Technology enhances local libraries’ services

 

By Audrey Posten, North Iowa Times Editor

 

Libraries will always be about books—a place for checking out physical reading and reference materials. However, in recent years, libraries have become increasingly technological. They now provide computer and Internet access, make searching for books and information quicker and easier and allow library patrons with e-readers, like Kindles or Nooks, to rent e-books online—services that work to complement and enhance that traditional role.

 

E-book rentals

Both the McGregor Public Library and Murphy Memorial Library in Monona are part of North Eastern Iowa Bridge to Online Resource Sharing (NEIBORS), which allows people with a library card to log on to and borrow from a digital library website containing thousands of e-books and audio books. Each member library pays a fee for its patrons to access the site, which is searchable based on things like author, genre and reading level. However, like with the real library, books can already be checked out, so searching for only available titles is also a handy option. E-books and audio books can be checked out for up to two weeks right from a patron’s personal device, no matter the location. Once the time is up, the material will automatically go away.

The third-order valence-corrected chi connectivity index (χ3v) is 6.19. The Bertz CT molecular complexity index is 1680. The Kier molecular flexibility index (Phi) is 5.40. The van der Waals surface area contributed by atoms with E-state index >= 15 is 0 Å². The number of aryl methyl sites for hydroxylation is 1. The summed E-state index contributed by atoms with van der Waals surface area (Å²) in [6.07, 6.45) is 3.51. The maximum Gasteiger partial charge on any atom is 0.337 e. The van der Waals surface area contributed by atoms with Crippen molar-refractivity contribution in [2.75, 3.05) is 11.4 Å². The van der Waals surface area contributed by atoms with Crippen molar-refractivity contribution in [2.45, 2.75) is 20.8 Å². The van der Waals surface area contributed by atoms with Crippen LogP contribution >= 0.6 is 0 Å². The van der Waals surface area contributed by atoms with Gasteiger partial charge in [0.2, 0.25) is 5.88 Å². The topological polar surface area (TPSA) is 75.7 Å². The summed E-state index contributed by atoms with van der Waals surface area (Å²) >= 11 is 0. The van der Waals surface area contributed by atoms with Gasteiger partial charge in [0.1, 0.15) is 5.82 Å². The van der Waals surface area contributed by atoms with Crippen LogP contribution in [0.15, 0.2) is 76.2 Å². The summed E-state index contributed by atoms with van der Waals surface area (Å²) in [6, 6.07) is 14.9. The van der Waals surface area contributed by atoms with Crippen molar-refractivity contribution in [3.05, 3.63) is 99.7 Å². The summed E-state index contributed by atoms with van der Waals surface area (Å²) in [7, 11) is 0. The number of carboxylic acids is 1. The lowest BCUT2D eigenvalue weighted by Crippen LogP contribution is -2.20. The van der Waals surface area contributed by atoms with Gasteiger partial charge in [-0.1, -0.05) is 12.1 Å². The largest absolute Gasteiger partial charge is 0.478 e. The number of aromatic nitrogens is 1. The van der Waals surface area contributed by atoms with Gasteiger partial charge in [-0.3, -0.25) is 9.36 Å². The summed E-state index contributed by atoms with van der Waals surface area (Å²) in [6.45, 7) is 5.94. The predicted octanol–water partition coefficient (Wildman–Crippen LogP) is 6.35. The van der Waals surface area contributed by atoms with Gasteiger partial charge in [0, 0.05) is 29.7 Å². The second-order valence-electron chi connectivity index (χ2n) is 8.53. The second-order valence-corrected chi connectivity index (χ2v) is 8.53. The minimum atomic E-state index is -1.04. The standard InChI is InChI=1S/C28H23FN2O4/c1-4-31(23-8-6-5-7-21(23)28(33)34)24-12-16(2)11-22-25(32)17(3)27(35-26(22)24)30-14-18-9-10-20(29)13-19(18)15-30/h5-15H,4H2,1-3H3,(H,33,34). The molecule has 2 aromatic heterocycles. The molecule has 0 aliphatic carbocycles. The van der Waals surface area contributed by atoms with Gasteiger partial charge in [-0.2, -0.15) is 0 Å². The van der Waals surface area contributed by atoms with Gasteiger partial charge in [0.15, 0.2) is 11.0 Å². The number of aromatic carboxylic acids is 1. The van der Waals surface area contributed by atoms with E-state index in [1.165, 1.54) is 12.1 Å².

Around 2009, when the libraries first got NEIBORS, Murphy Memorial had around 25 users each month, said librarian Christine Bee. Now, that number has tripled, with usage into the 80s some months.

 

“We’re maintaining that larger number,” Bee said. “For a small library, that’s a lot.”

 

During fiscal year 2013, the McGregor Public Library’s online usage of audio and e-books was 525. In fiscal year 2014, which finished at the end of June, that number rose to 719. Although usage has steadily increased, librarian Michelle Pettit said it accounts for only 3 percent of the library’s circulation.

 

“People still love reading physical books, even if they have a Kindle,” she said. “It’s not as though they don’t read. If they love to read, they’re going to do it in any format they can.”

 

While a physical book might be better for lounging around the house, e-readers are handy for traveling. Adjustable settings also help those with poor eye sight read more easily. Sometimes, helping readers find those settings and other e-reader functions is part of the local librarians’ job descriptions.

 

Bee said she’s helped patrons get started with a device, showing them how to download books. Although people could go to the store to learn more, she said the convenience of the local library, as well as the non-judgmental environment, makes them popular for trouble shooting tech questions.

 

“They know we’re willing to answer the question if we can,” she said. “We’re not experts, but we sure try.”

 

Pettit and Jane Lundquist, who is also with the McGregor Library, said the period after Christmas is often a busier time.

 

“A lot of moms get Kindles,” Lundquist said. “They come in and say, ‘I got this for Christmas. How do I use it?’”

 

Computer and Internet access

The libraries have also helped residents deal with other technology changes, like the newly introduced Windows 8. This year, each held a workshop through the Clayton County Library Association where people could bring in their own devices and learn how to better acquaint themselves with the changes.